To determine your eligibility for federal student loans, it is necessary to fill out the Free Application for Federal Student Aid form, also known as the FAFSA. After submitting your FAFSA form, you will receive a financial aid offer from your college or career school that will let you know what student loans you are eligible for, and they will advise you on whether to accept all or part of the loan.

Private Loans

Private loans come from providers such as banks, credit unions, state-based or state-affiliated organizations, or companies that specialize in providing student loans. 

Because these loans are not managed by the government, the terms and conditions can vary. Organizations and institutions have the option to change the interest rates and terms of a private loan. As a result, it is important to monitor any changes that may occur.

For the 2019-2020 school year, private student loans have a fixed rate of 4.55-13.98%, and variable rates from 3.75%-13.19%, compared to the average interest rate of 4.53% for federal student loans. Federal graduate student loans have a fixed rate of 6.08%, and PLUS federal loans have a 7.08% fixed interest rate.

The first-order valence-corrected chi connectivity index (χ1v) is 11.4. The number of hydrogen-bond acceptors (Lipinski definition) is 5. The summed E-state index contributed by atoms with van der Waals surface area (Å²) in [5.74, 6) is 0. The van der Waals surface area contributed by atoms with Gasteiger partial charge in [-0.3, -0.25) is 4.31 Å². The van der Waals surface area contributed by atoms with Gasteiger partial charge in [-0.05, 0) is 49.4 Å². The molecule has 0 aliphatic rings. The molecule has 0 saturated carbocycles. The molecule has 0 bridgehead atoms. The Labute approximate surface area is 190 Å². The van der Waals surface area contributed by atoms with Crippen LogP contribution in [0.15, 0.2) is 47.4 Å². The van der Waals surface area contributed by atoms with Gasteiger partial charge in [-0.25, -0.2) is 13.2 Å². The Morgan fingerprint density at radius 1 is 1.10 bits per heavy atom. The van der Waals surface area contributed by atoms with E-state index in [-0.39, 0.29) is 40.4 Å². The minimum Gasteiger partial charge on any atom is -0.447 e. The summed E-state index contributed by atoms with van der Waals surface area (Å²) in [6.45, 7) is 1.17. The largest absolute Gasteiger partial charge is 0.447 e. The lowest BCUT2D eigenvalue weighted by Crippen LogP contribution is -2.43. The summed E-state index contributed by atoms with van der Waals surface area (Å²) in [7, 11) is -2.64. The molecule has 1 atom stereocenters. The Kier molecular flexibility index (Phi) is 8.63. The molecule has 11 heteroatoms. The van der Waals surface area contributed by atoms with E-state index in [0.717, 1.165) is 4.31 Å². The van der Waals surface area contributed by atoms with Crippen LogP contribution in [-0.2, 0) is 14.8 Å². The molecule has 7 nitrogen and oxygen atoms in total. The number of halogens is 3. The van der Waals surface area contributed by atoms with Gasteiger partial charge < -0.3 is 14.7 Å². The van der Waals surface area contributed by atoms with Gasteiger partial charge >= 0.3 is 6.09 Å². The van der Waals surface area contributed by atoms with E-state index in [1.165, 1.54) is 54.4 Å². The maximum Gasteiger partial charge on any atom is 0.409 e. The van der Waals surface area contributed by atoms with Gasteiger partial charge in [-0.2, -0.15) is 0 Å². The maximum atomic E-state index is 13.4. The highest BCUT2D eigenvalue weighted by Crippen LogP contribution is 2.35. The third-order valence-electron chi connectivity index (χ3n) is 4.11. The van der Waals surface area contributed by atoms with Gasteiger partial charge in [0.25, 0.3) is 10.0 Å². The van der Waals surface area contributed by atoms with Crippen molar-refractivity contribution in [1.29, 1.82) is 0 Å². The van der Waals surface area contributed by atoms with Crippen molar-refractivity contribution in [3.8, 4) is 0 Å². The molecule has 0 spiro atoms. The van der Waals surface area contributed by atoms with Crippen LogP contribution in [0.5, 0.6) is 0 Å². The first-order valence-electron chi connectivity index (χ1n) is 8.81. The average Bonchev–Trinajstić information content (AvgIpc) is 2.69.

However, private loans may require repayment while you are still in school, have fixed or variable interest rates, and they may require a credit check and a co-signer. On the plus side, the interest may be tax-deductible depending on the type of loan.

Evaluating Financial Aid

According to Federal Student Aid, there are three key factors for determining which financial aid is best. First, students should accept free money through grants and scholarships, then earn money through programs such as work-study. Finally, borrowed money, such as federal student loans, should be accepted to assist in the costs of higher education.

Federal Student Aid suggests that students accept scholarships and grants first while being mindful of any conditions such as maintaining a certain grade-point average. If students fail to remain eligible, grants can turn into loans. On the same note, choosing to participate in work-study requires efficient time management skills. It’s also incredibly important to be mindful of interest rates and loan repayment plans when considering federal loans. While these offer more favorable terms, they are still a commitment that can have long-lasting consequences if the terms are not met.

All of these options may require careful consideration, but private loans should be approached with the most caution. Private companies don’t offer as many benefits or repayment options as federal loans and often come with higher interest rates that can add up significantly over time.

Seeking Advice

Understanding fixed-rate loans and an amortization table to calculate payments can be a confusing process. Whether you are exploring government loans, private loans, grants or scholarships, evaluating your financial aid choices is important. Be sure to visit CollegeFinance to take advantage of our numerous resources, products, and services that can help guide you through the financial aid process before, during, and after your journey toward achieving a higher education.